New Immigrants Struggle Amid Overpriced Canadian Real Estate

Immigrants are drawn here in hopes of achieving the Canadian dream, whether it is a higher income or home ownership. This allows them to plant new roots in a nation consistently ranked as one of the top countries in the word, and pass on this wealth to future generations.  Evidently, many families that are arriving here may find themselves challenged by the current state of the inched up 0.2 per cent month-over-month in December, while the MLS® Home Price Index (MLS® HPI) rose 2.5 per cent month-over-month and rose a record 26.6 per cent year-over-year. The actual national average home price in December 2021 reached $713,500, up 17.7 per cent per cent from the same month last year, says CREA. What will it take to ease the Canadian real estate market? Might record-low supply levels be positively impacted by rising interest rates this year?

With that being said, it appears that a considerable portion of immigrants have maintained a bearish view of the Canadian real estate market dating back to 2018, when prices were approximately a third less than they are today. Will this attitude change in the coming years, with more than one million immigrants projected to enter the country?

New Immigrants Struggle Amid Overpriced Canadian Real Estate Market

According to Statistics Canada’s Housing Experiences survey, two out of five recent immigrants were dissatisfied with the state of the Canadian housing market in 2018. The study found that 63 per cent of recent immigrants were satisfied with their housing situation, below the national average of 82 per cent.

The survey also reveals that Canada’s visible minorities were less satisfied with their housing market compared to the national average. The statistics agency reported that 75 per cent of South Asian households, 74 per cent of Chinese households, and 69 per cent of black households were satisfied.

This comes after Statistics Canada data from 2019 revealed that immigrant incomes were much lower in major urban centres, such as Toronto and Vancouver. The study revealed that Toronto is the worst place to earn a living for immigrants, with median incomes hovering at a mere $29,600 before the coronavirus pandemic. Meanwhile, Vancouver saw immigrants earning a median income of $31,000. Montreal didn’t fare much better, sitting somewhere in the middle of the list of challenging cities for newcomers.

Overall, after a decade, it is estimated that immigrants coming to Canada will earn a little more than 13 per cent compared to the median for all Canadians nationwide.

National Bank of Canada (NBC) calculations found that prospective homeowners require an annual income of close to $200,000 to afford a house in Toronto, or annual earnings of about $215,000 in Vancouver. In total, the financial institution’s qualifying annual income for its urban composite is $144,356, although the median annual income in the index is $77,000.

In the end, the data suggest that the housing affordability crisis is hitting Canadians and immigrants alike. But will these conditions become more pronounced in the next few years?

More Immigrants Will Boost Housing Competition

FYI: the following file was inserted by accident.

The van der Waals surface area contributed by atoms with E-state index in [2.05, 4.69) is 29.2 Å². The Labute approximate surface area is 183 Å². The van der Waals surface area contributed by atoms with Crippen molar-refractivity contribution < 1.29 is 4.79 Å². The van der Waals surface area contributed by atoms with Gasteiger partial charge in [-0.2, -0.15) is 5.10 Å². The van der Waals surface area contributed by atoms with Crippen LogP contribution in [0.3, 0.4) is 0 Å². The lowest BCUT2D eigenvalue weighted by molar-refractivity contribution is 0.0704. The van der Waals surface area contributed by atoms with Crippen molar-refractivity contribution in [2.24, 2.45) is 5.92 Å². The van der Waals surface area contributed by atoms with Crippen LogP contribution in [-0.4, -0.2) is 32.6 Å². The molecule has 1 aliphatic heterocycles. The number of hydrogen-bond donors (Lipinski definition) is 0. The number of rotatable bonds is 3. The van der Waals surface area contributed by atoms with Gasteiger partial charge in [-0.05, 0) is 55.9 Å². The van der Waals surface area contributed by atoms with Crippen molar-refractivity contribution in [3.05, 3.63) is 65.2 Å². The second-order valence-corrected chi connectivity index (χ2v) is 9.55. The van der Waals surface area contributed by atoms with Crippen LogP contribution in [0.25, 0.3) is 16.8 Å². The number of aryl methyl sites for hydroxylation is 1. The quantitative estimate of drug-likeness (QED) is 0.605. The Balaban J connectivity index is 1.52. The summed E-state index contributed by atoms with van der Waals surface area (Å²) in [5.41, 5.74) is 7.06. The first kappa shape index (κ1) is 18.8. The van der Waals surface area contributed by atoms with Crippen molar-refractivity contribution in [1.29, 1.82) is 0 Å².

In 2020 the the federal government announced plans to bring in approximately 1.2 million newcomers before the end of 2023, as part of efforts to boost the economy, be it through job creation or supporting the post-pandemic economic recovery. Reports indicate that Ottawa is considering increasing its target for new permanent residents this year.

Permanent resident arrival admissions skyrocketed in September, marking the biggest monthly gain in a century. The country witnessed the arrival of a little more than 45,000 permanent residents.

But while many immigrants are choosing Ontario and British Columbia as the top landing spots, an increasing number of newcomers are looking to Manitoba and Quebec.

Financial experts are split on this public policy pursuit. “It is a conundrum,” said Stephen Brown, senior Canada economist at Capital Economics. On the one hand, Canada’s struggling labour market and a falling fertility rate justify the need for immigration. On the other hand, an influx of prospective homebuyers could further crowd an environment where housing supply is already hovering at record lows. The solution, asserted by many industry observers, is a greater push to increase housing supply from coast to coast.

An Expensive Canadian Housing Market in 2022?

Whether you’re a recent immigrant or a Canadian citizen, rising real estate prices are a likely reality in 2022.

RE/MAX anticipates that Canadian real estate prices could rise a whopping 9.2 per cent this year, according to the 2022 Canadian Housing Market Outlook Report, with 97 per cent of regions analyzed projected to remain seller’s markets.

“Based on feedback from our brokers and agents, the inter-provincial relocation trend that we began to see in the summer of 2020 still remains very strong and is expected to continue into 2022,” said Christopher Alexander, President of RE/MAX Canada, in the report. “Less-dense cities and neighbourhoods offer buyers the prospect of greater affordability, along with liveability factors such as more space. In order for these regions to retain these appealing qualities and their relative market balance, housing supply needs to be added. Without more homes and in the face of rising demand, there’s potential for conditions in these regions to shift further.”


2022-01-24 13:48:41

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